The Roman Catholic Church has two Liturgical Forms of Mass in usage at the moment: The Ordinary Form of the Mass (of Pope Paul VI) and the Extraordinary Form of the Mass (of Pope Pius V).

Usually those who use the Tridentine Mass (1962) follow the Liturgical Calendar of 1960.

My question is simple: Are there any Tridentine Rite Catholics that in the usage of this Rite have also freely and legitimately employe the Liturgical Calendar of 1970 in lieu of the older calendar?

2 Answers 2


To the best of my knowledge, the decree "Summorum Pontificum" designating the (more-or-less) traditional rite as the "extraordiary form" of the Roman rite says that it must be celebrated according to the liturgy and calendar of 1962.


The Ordinariate Use contained in Divine Worship:The Missal is very close in form to the Extraordinary Form. But it's in Tudor English, not Latin.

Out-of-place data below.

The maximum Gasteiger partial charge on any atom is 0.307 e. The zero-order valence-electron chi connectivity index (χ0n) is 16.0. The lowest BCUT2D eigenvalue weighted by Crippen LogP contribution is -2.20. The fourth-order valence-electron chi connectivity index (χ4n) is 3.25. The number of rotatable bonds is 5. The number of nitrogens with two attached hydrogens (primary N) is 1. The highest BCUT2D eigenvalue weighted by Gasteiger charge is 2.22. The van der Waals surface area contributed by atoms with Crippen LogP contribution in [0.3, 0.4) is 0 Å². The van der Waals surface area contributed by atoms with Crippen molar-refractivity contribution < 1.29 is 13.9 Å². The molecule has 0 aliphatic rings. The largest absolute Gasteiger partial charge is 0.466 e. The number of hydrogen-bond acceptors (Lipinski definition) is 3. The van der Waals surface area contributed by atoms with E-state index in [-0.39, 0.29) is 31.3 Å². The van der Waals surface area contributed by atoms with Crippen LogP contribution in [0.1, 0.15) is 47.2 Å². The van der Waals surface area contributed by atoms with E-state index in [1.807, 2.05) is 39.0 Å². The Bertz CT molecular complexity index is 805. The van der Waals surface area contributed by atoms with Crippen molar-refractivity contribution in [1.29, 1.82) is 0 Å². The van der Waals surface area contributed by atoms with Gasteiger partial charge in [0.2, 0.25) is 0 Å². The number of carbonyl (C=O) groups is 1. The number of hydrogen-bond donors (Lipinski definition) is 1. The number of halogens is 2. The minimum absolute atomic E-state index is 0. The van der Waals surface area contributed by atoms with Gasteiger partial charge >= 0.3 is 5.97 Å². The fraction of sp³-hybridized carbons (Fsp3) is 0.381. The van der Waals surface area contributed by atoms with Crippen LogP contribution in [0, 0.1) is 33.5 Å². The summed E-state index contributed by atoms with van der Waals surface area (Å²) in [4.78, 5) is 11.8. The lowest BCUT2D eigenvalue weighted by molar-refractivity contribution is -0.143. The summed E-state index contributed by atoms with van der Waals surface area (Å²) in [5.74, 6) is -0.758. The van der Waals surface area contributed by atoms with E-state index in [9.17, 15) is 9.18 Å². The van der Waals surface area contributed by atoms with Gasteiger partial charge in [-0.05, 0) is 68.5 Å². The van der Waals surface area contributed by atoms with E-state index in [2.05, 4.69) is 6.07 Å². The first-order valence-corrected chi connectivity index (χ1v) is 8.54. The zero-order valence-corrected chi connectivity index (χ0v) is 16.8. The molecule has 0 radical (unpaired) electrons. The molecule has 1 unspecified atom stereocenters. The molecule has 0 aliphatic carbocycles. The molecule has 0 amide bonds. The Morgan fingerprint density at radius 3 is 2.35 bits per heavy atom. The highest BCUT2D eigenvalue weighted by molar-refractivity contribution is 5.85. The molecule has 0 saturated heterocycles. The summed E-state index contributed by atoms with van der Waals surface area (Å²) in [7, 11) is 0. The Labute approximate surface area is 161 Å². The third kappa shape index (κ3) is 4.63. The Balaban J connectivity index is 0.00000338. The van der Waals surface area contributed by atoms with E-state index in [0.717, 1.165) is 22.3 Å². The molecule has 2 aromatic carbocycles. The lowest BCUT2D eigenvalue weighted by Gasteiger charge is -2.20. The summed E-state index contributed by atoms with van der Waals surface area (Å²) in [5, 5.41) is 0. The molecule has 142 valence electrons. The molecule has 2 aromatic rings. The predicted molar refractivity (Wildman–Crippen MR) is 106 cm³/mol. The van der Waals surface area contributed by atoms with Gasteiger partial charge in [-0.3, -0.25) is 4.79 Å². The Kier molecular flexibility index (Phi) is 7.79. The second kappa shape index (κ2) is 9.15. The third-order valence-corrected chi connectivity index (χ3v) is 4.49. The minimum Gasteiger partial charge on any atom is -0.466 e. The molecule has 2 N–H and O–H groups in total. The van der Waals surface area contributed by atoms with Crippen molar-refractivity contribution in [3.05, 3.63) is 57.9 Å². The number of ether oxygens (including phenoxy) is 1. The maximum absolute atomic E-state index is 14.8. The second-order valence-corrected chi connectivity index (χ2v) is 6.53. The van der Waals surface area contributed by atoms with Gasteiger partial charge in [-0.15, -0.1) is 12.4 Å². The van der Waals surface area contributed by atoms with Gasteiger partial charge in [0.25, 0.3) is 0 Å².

It's based on the Novus Ordo but contains an enormous amount of material which dates from before 1970, including some pre-Reformation Sarum Use. It's primarily designed to be celebrated ad orientem, and all the propers were originally published before 1960. The Mass can even include the Last Gospel and the Leonine Prayers (including the Prayer to St Michael).

However, the Lectionary and Calendar is that of 1970, and subject to the rulings of Bishops' Councils which (for example) place the Feast of the Ascension on a Sunday.

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